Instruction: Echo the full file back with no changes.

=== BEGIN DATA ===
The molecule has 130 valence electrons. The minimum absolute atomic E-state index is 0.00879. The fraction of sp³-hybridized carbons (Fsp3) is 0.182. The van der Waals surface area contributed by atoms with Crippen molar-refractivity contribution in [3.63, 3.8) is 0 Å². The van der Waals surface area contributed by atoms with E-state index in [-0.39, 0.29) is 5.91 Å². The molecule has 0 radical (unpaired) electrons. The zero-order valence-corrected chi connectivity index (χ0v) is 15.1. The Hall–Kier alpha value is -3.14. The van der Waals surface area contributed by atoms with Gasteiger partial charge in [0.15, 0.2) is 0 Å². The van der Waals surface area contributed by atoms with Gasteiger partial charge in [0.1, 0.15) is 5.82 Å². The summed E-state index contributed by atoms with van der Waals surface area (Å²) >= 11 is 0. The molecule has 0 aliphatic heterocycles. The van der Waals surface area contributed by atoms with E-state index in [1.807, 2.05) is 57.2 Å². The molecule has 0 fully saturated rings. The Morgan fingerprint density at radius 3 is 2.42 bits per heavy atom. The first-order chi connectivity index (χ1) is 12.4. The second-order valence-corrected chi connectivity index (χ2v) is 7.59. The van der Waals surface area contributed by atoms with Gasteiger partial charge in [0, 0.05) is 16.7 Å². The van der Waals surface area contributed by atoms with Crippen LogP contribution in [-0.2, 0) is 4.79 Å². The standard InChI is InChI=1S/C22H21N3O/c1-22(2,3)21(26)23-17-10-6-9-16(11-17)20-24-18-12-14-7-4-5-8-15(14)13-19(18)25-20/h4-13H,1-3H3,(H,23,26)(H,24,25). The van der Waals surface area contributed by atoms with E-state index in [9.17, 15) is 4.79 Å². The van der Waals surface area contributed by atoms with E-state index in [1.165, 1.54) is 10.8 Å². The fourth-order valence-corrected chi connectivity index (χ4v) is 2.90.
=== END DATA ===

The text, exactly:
The molecule has 130 valence electrons. The minimum absolute atomic E-state index is 0.00879. The fraction of sp³-hybridized carbons (Fsp3) is 0.182. The van der Waals surface area contributed by atoms with Crippen molar-refractivity contribution in [3.63, 3.8) is 0 Å². The van der Waals surface area contributed by atoms with E-state index in [-0.39, 0.29) is 5.91 Å². The molecule has 0 radical (unpaired) electrons. The zero-order valence-corrected chi connectivity index (χ0v) is 15.1. The Hall–Kier alpha value is -3.14. The van der Waals surface area contributed by atoms with Gasteiger partial charge in [0.15, 0.2) is 0 Å². The van der Waals surface area contributed by atoms with Gasteiger partial charge in [0.1, 0.15) is 5.82 Å². The summed E-state index contributed by atoms with van der Waals surface area (Å²) >= 11 is 0. The molecule has 0 aliphatic heterocycles. The van der Waals surface area contributed by atoms with E-state index in [1.807, 2.05) is 57.2 Å². The molecule has 0 fully saturated rings. The Morgan fingerprint density at radius 3 is 2.42 bits per heavy atom. The first-order chi connectivity index (χ1) is 12.4. The second-order valence-corrected chi connectivity index (χ2v) is 7.59. The van der Waals surface area contributed by atoms with Gasteiger partial charge in [0, 0.05) is 16.7 Å². The van der Waals surface area contributed by atoms with Crippen LogP contribution in [-0.2, 0) is 4.79 Å². The standard InChI is InChI=1S/C22H21N3O/c1-22(2,3)21(26)23-17-10-6-9-16(11-17)20-24-18-12-14-7-4-5-8-15(14)13-19(18)25-20/h4-13H,1-3H3,(H,23,26)(H,24,25). The van der Waals surface area contributed by atoms with E-state index in [9.17, 15) is 4.79 Å². The van der Waals surface area contributed by atoms with E-state index in [1.165, 1.54) is 10.8 Å². The fourth-order valence-corrected chi connectivity index (χ4v) is 2.90.